Hamilton: In Context
Spring 2018, Experimental College
Dean of Student Affairs, Mary Pat McMahon and Miguel Rodriguez Santos, A18
Potentially in spring 2019
Course catalog pitch: “. . . analyze the life story of Alexander Hamilton—immigrant, scholar, soldier, Founding Father, economist, and scoundrel. Hamilton’s unique position among the Founding Fathers rose to recent national prominence through Lin-Manuel Miranda’s Hamilton: An American Musical in 2015.”
On the syllabus: Each week, this course—the first at the Ex College to be cotaught by a staff member and a student—explored an aspect of either the musical or Alexander Hamilton’s life and work, or examined the roles of supporting characters such as Marquis de Lafayette, Hercules Mulligan, and Angelica Schulyer Church. For a Patriots’ Day field trip, McMahon drove students to the Boston suburbs to watch the Lexington battle reenactment.
The more you know: “The syllabus allowed us to explore recurring, deepening themes around representation, access, race and class, privilege, and gender,” said Mary Pat McMahon. “Hamilton gave our group a really rich set of ideas that we could push back against and explore in more depth—there’s so much packed into every line and every scene. Miguel would tell you this, too, but using rap and hip hop in a Broadway play also allows you to have much deeper density of lyrics. There’s so much to unravel and unpack and understand.”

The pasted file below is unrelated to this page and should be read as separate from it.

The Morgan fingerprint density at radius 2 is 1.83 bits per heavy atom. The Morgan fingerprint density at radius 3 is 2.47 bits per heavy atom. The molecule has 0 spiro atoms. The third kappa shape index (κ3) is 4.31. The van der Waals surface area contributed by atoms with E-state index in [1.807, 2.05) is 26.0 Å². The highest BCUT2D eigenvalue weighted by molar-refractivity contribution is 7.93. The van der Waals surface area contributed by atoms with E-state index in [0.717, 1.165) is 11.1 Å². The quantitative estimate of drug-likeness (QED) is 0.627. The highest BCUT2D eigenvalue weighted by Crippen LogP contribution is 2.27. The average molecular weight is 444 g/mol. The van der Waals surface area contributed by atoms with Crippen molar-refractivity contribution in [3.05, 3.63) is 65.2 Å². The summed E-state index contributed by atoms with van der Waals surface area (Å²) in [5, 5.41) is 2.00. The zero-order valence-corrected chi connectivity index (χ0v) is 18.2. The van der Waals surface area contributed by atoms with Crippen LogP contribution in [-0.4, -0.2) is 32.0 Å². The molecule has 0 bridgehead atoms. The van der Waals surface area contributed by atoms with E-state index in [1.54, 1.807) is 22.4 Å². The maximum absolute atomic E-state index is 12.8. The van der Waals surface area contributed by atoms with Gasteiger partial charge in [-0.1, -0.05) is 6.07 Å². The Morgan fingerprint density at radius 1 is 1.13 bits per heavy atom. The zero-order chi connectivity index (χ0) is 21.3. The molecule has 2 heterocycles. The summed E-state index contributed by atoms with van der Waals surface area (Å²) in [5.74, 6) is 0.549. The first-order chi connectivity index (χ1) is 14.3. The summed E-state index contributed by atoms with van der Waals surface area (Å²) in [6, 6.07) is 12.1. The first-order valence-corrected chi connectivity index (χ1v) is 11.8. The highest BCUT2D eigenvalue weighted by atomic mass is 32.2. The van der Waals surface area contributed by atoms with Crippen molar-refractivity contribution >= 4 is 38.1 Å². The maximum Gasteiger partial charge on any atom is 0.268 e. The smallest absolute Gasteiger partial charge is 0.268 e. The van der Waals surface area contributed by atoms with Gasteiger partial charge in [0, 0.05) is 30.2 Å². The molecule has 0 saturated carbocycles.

Miguel Rodriguez Santos, meanwhile, “appreciated how we were able to dissect both sides of the early political aisle, so to speak—with me sometimes playing devil’s advocate and challenging what students had to say. Discussions contrasting early America to present-day America were particularly interesting. The animosity, bickering, and sabotage between the Founding Fathers and other early political figures made us realize that the nastiness of politics in this country, as well as certain behaviors toward certain minority groups, are not novel.”